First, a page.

Appreciation for one’s hometown is often rooted in deep-rooted nostalgia. Unfortunately, there is no guarantee that people will develop such sentiments. Sometimes, circumstances coincide to produce more negative impressions.

For instance, the narrator of “Give Me Back My Hometown” is upset because he can’t disassociate his hometown from something bad that happened to him. It isn’t 100 percent clear what happened. Even so, the lyrics strongly suggest that it was a breakup. Perhaps his impression of his hometown will recover as time soothes that sting. If so, it is far off in the future because his feelings are still raw.

11. “Meanwhile Back at Mama’s” – Tim McGraw

Some of the same ideas show up in this duet from Tim McGraw and Faith Hill. The opening reveals he is feeling overwhelmed by the world around him. As a result, he longs for the warmth and welcome of his childhood home. Something easy to sympathize with even if people don’t necessarily recognize the picture he paints of it. The twist is that the narrator can recreate his childhood home, even though the times have changed. After all, he is in a position to buy while the property is being put up for sale.

10. “Mayberry” – Rascal Flatts

“Mayberry” is a song pumped full of nostalgia. It makes more sense when one knows the context. For those curious, Mayberry is the fictional setting of two sitcoms, The Andy Griffith Show and Mayberry R.F.D. That said, it isn’t wholly unmoored from the real world because it is believed to have been based on Andy Griffith’s hometown of Mount Airy, NC. Technically, the latter is a city. In practice, many people would classify it as a small town, seeing as how its population barely cleared the 10,000 mark in 2020. The connection is well-known, so much so that Mount Airy has a tourism sector based on it.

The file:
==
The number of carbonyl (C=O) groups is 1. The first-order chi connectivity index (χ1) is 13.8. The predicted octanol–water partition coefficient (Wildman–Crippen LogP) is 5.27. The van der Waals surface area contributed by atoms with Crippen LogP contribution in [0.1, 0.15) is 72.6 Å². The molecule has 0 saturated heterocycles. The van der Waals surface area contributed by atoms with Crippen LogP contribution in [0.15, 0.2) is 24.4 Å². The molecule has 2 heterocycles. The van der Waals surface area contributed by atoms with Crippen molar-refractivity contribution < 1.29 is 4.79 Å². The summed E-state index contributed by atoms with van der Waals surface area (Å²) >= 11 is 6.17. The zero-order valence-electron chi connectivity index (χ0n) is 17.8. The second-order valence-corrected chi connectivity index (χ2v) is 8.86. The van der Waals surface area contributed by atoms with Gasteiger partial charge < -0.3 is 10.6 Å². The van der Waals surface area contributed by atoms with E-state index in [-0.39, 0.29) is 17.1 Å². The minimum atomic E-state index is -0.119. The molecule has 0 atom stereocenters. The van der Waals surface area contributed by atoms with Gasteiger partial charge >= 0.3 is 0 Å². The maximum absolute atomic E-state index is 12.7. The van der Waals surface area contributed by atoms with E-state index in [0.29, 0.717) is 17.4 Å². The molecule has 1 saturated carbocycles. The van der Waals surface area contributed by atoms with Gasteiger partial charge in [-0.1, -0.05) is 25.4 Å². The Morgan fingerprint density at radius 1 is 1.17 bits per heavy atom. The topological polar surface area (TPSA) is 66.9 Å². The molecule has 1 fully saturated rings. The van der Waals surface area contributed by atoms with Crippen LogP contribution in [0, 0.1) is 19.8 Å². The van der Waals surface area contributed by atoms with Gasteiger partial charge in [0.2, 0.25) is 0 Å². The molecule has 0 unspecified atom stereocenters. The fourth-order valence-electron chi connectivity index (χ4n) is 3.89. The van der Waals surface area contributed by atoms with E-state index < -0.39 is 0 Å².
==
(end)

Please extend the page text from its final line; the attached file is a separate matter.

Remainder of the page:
9. “Back Where I Come From” – Kenny Chesney

Kenny Chesney uses “Back Where I Come From” as a chance to tout his love for his hometown. Funny enough, he grew up in a small city called Luttrell, which is now considered a part of Greater Knoxville in Tennessee.

8. “Famous in a Small Town” – Miranda Lambert

Nostalgia is a powerful emotion. As a result, songs driven by it can be quite enjoyable. Still, it is nice when songs put more focus on aspects of small-town living that get less mention in the lyrics.

One excellent example is Miranda Lambert’s “Famous in a Small Town.” People enjoy gossiping. Thanks to that, it is easy for in-depth information to spread through the tight-knit circles that make up small towns, meaning everyone knows everyone else.

Something that can be heavenly for one person but hellish for another, depending on preferences. The fun thing about the narrator is that she outright tells the person she is speaking with to do something scandalous to give everyone something to talk about.

7. “Christmas Tree Farm” – Taylor Swift

Christmas trees became popular in the English-speaking world around the mid-19th century. Nowadays, artificial Christmas trees see more use than their natural counterparts.

However, the demand for the latter has existed for a long time and will presumably continue to exist for some time. Unsurprisingly, there are Christmas tree farms, which grow pines, spruces, and firs for the annual tradition. “Christmas Tree Farm” is named thus because Taylor Swift spent part of her early childhood living in one of these places.

6. “Merry Go ‘Round” – Kacey Musgraves

There is no such thing as a perfect place to live. Everything has upsides and downsides. Small towns are no exception to this rule despite the wholesome image depicted by so much popular media. Kacey Musgraves’s “Merry Go ‘Round” focuses more on the darker aspect of small-town living. Its lyrics aren’t subtle when bringing up adultery, addiction, and other issues, which they blame on the lack of anything to do.